The wider track lets engineers better control body roll in turns using the car’s springs, which permits a softer front anti-roll bar, according to Achleitner. Thus, the 2020 911 delivers both crisper turn-in response via the wider front track and a smoother ride thanks to the softer anti-roll bar.
As potent a sports car as ever
These changes create a car that engenders immense confidence in the driver. Even on the usually unnerving downhill portions and on the straights between corners, the 911 tolerates and even encourages full-throttle bursts from its upgraded 443-horsepower (up from the previous 420 hp) 3.0-liter twin-turbo flat-six. The motor also gets an updated direct injection system as well as larger twin turbochargers with a new electronically operated wastegate, all contributing to the power boost.
Braking reveals the benefit of the new electrically-powered brake booster, which provides more consistent assistance than one relying on engine vacuum. Additionally, the shorter, stiffer carbon-fiber brake pedal suffers less deflection, letting the driver seemingly stomp directly on the brake rotors for maximum feel and control.
Those rotors were carbon ceramic on our test car, and they provided good progressive initial grip as you toe the pedal, without any of the grabbiness that often plagues carbon brakes. However, the 911’s carbon ceramics did exhibit that other typical annoyance, issuing a quiet squeal under light brake pressure.
Passengers might be less excited by the 911’s dynamics because the car lacks a grab handle above the passenger’s-side window, leaving the plus-one to flop around uncomfortably during sportive motoring. Selecting Sport Plus mode for this kind of driving not only tightens the electronically adjustable shock absorbers, but also grants more leeway with the stability control system and opens the muffler bypass valves for a soundtrack upgrade.
The louder exhaust is particularly noticeable as the 911 aggressively downshifts the new eight-speed dual-clutch PDK automated transmission, which replaces the seven-speed dual-clutch of the outgoing 991-generation car.. Shift paddles are available on the steering wheel, but the Sport Plus driving mode does the job as well or better, so there is little point in using them. Manual transmission enthusiasts need only be patient. The traditional H-pattern gearbox will follow the PDK-equipped cars to the U.S. market later this year, and it’s a carryover of the seven-speed unit from the previous 911.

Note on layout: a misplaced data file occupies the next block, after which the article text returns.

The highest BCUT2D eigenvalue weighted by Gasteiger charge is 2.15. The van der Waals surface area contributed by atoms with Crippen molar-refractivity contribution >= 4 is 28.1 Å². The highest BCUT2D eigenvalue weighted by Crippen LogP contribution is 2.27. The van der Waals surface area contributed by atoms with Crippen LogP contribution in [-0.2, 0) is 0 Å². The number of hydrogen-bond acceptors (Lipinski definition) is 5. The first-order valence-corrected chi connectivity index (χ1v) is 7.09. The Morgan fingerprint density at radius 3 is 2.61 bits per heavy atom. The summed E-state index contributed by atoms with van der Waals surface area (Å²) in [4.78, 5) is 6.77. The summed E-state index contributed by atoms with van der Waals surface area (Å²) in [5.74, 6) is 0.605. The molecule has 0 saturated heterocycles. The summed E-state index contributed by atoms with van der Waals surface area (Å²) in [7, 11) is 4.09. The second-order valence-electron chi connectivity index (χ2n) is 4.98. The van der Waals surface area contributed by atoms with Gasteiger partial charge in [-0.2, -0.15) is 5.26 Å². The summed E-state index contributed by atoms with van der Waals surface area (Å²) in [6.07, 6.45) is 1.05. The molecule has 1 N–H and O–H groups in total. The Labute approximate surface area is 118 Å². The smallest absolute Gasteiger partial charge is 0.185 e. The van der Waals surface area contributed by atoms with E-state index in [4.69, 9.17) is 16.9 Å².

A balance of powers
The 992-generation 911 wears the first staggered wheels from Porsche outside of the GT3 RS track car, with 20-inch wheels in the front and 21-inch rears. Porsche developed tires with Pirelli, Michelin, and Goodyear, though our test cars were shod with the Italian tires.
As with other aspects of the 992, the tires were specified for all-weather performance and resistance to hydroplaning, rather than for ultimate lap speed. Driven on the Valencia Grand Prix circuit, the tires provide crisp turn-in and stable braking, but turn greasy after a few hard laps.
Once again, it’s an example of the 2020 911’s broad-spectrum GT-car capabilities rather than narrow race-track focus. No doubt for the inevitable GT3 (and maybe GT2) variants, we’ll see a more targeted approach. And if a hybrid version of the 992 happens down the road, it’ll have to demonstrate the same dynamic capabilities as the pure combustion-powered 911. The McDonnell engineers who produced the F-4 Phantom would surely see in that wisdom. We can’t wait for the new 911 Turbo model, to see what it’ll do with the afterburners lit.